Freemasonry renounced by hundreds of Barbadians
Wednesday June 20, 2012
BRIDGETOWN, Barbados – Bajans are generally noted for welcoming visitors with open arms, but it didn’t work out quite that way last week when Members of the Grand Order of United Scottish Mechanics of the Universe Incorporated assembled in Barbados for their first convention outside Britain.
While the visitors from Guyana and Birmingham were convening with their local counterparts, hundreds of Christians were participating in services in a week-long conference hosted by the House of Freedom that didn’t exactly – to put it mildly – root for the Masonic cause.
Activities included morning workshops at Restoration Ministries in Brittons Hill and nightly sessions at Sanctuary Empowerment Centre in Country Road, Bridgetown. They reached their zenith on Thursday night when hundreds of the faithful denounced Freemasonry and most of its beliefs and trappings.
At Thursday’s service, which was marked by bold renunciations from several pastors and declarations from government via Senator Reverend David Durrant, the congregation of about 700 at Sanctuary Empowerment Centre prayed against the “spirits of fear, death, secret rites and passwords, the love of position and power” and the “mingling of truth with error”.
The event marked the last of a two-night lecture entitled Secrets Of Freemasonry and opened with a lecture by former master Tony Jordan, who left a local Scottish order 25 years ago after surrendering his life to Christ.
Jordan recalled giving his first expose of the lodge in 1991, being abandoned by his family and accused of having been ousted from the lodge in abject disgrace.
“In the lodge I met men of integrity, civic-minded men, law-abiding men, doctors . . . ,” he conceded as he addressed the congregation.
But he pointed out that several Masonic rites parodied the Word of God, particularly the death and resurrection of Christ.
Jordan also explained that most members in Barbados only rose to the position of master and were therefore unaware of the satanic elements of masonic lodges, whose stated tenets were brotherly love, relief and truth.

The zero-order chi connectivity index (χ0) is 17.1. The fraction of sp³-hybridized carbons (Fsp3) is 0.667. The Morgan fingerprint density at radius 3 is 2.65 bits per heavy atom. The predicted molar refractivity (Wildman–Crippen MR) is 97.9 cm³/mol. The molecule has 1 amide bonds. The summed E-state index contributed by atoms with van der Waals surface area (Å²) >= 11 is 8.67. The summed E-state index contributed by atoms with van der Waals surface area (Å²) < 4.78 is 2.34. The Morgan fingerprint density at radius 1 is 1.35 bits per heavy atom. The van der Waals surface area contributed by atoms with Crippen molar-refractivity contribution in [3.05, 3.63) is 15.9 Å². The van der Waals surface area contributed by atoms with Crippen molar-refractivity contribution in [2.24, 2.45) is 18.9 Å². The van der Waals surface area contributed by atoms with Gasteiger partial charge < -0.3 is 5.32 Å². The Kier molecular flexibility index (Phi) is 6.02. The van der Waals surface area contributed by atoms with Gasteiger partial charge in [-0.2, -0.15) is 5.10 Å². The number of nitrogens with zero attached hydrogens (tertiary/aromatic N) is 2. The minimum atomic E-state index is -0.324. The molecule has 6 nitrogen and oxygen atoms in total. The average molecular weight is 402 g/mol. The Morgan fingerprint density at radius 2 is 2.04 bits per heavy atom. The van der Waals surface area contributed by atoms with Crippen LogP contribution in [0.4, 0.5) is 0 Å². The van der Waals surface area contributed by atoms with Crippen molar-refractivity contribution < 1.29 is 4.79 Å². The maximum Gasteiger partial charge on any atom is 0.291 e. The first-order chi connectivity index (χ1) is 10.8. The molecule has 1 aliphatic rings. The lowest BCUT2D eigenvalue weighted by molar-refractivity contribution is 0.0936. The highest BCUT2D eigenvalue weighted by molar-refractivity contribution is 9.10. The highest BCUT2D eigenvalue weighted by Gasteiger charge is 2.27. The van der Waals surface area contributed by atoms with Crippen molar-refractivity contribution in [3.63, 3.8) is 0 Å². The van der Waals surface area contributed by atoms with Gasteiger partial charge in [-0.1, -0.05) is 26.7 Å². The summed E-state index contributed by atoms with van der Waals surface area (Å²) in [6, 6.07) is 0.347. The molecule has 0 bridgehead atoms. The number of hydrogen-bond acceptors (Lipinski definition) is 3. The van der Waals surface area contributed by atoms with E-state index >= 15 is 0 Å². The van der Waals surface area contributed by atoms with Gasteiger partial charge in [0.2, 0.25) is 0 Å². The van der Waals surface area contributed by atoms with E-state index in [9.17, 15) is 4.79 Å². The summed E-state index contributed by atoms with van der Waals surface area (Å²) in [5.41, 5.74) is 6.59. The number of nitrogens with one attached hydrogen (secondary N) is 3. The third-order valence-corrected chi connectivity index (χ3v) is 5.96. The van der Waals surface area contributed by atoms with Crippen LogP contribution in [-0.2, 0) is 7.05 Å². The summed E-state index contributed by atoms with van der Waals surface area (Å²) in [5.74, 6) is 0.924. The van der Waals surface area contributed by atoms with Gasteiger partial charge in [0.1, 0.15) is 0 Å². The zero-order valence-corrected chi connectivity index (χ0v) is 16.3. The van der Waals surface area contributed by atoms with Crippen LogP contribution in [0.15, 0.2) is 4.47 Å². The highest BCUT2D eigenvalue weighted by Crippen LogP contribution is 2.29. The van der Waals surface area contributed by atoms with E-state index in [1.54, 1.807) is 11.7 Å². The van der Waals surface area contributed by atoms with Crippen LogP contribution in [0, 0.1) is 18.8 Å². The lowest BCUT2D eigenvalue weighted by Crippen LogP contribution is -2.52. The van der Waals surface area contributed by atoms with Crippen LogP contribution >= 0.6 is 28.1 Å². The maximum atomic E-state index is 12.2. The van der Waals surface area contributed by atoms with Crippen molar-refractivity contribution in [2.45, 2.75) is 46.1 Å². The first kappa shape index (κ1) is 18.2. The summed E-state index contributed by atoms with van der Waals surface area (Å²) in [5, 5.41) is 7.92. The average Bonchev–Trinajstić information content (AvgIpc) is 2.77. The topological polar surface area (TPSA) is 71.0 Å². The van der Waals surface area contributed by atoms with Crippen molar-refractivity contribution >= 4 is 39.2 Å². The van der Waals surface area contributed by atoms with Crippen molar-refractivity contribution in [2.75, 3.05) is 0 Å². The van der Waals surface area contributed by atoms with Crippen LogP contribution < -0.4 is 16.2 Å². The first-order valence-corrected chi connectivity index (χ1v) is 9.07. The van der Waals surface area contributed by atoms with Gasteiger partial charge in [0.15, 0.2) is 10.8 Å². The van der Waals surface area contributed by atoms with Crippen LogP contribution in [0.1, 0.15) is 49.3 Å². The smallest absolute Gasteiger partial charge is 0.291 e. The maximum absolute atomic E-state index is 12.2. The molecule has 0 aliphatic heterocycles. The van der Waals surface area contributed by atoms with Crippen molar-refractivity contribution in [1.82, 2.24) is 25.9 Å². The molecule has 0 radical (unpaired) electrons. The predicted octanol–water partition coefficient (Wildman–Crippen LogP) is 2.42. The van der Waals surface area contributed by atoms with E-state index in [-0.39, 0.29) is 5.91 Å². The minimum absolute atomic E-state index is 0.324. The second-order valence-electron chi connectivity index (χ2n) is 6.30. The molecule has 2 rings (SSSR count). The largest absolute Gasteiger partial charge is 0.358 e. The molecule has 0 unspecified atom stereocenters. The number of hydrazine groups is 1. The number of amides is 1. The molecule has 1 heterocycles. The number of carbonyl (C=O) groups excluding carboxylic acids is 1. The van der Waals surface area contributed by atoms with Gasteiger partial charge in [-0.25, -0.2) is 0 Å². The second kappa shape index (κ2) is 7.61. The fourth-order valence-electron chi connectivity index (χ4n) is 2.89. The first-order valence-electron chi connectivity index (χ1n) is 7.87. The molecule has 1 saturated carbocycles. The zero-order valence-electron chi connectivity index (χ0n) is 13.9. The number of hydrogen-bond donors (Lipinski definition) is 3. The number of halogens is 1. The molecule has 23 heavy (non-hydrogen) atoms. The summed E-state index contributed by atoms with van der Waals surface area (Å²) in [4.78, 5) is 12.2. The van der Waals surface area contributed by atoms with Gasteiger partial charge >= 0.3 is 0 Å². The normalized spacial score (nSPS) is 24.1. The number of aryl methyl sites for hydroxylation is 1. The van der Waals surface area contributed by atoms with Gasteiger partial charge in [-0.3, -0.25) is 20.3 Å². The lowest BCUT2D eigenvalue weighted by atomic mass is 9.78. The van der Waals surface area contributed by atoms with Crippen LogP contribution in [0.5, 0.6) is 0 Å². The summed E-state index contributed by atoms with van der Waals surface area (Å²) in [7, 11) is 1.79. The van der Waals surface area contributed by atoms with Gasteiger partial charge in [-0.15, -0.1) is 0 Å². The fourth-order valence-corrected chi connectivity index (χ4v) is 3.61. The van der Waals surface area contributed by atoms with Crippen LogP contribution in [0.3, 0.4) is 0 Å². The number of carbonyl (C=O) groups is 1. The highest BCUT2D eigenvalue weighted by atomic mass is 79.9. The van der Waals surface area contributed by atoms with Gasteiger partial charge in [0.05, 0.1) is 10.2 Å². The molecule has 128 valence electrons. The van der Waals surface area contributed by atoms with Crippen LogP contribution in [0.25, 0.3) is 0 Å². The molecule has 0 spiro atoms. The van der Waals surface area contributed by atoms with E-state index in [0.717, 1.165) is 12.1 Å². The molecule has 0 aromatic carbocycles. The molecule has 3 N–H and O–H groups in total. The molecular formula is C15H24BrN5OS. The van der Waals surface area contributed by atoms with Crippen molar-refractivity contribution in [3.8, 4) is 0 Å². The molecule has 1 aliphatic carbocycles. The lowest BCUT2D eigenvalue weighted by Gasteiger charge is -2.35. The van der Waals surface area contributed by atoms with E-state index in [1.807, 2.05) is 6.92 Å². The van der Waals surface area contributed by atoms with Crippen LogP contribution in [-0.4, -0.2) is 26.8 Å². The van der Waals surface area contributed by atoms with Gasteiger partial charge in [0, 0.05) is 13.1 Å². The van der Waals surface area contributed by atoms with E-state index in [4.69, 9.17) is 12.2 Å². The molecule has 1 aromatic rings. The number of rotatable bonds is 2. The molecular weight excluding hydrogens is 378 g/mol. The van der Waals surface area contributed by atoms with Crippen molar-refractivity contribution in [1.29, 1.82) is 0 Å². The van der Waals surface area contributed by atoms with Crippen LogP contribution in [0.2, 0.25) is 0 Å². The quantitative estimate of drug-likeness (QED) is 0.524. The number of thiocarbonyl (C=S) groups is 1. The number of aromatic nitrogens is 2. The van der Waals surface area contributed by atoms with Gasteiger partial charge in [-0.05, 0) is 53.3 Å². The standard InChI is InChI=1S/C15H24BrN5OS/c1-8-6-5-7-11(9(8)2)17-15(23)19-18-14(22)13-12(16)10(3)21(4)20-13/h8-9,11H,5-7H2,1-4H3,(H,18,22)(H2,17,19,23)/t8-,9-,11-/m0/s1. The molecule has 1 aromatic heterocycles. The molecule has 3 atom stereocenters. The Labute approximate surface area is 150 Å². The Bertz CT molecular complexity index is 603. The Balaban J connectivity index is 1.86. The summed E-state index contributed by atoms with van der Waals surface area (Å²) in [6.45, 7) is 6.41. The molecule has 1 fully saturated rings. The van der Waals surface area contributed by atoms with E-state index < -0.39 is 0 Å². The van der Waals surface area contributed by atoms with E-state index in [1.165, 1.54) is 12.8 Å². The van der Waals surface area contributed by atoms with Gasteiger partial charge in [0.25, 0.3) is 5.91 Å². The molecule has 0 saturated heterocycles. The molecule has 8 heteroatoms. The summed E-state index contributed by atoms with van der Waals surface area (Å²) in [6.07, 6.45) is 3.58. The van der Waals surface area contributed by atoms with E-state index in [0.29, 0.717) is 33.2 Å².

Only those in the higher echelons of the lodges, from the 31st to 33rd degree, were aware that satanic worship was at the core of their rituals and that Lucifer was worshipped as the Great Architect of the Universe, he added.
“They [masonic lodges] serve the same master: the Father of All Lights, Satan . . . . The rites seek to parallel much of what is in the Bible,” he told enthralled listeners.
He noted, nevertheless, that he no longer had any fear since “God and one man is a majority in any situation”.
Jordan went on to reveal that if it were not for his Saviour, he would not be alive since he had come perilously close to physical, emotional and financial death since leaving the order.
“The vast majority of Masons are grossly ignorant in relation to the true deception that is masterfully presented in a veneer of truth.
“Only the guys at the very top of the lodges worldwide understand . . . . No lie, deception or falsity is more dangerous than when it is couched and convoluted in truth,” he stressed.
Jordan added that while several other Masons and lodge members had left the orders and joined churches, they had refused to disclose the secrets. “But when Christ takes you from darkness into His glorious light, you have to talk. You have people who are afraid to talk about what Christ delivered them from; something is wrong!” he asserted.
After Jordan’s presentation, the congregation repeated a list of renunciations detailing various oaths, orders, symbols, passwords, the “all-seeing eye of Freemasonry or Horus”, as well as spirits of witchcraft and fear.
“In the name of Jesus Christ, I rebuke, renounce and bind witchcraft, the principal spirit behind Freemasonry, and I renounce and rebuke Baphomet, the Spirit of Antichrist and the spirits of death and deception,” the congregation chanted.
The conference, which also featured international authors Paul and Claire Hollis from Florida, United States, ended Sunday.
Freemasonry has flourished in Barbados since its introduction to the island in 1740 by Alexander Irvine.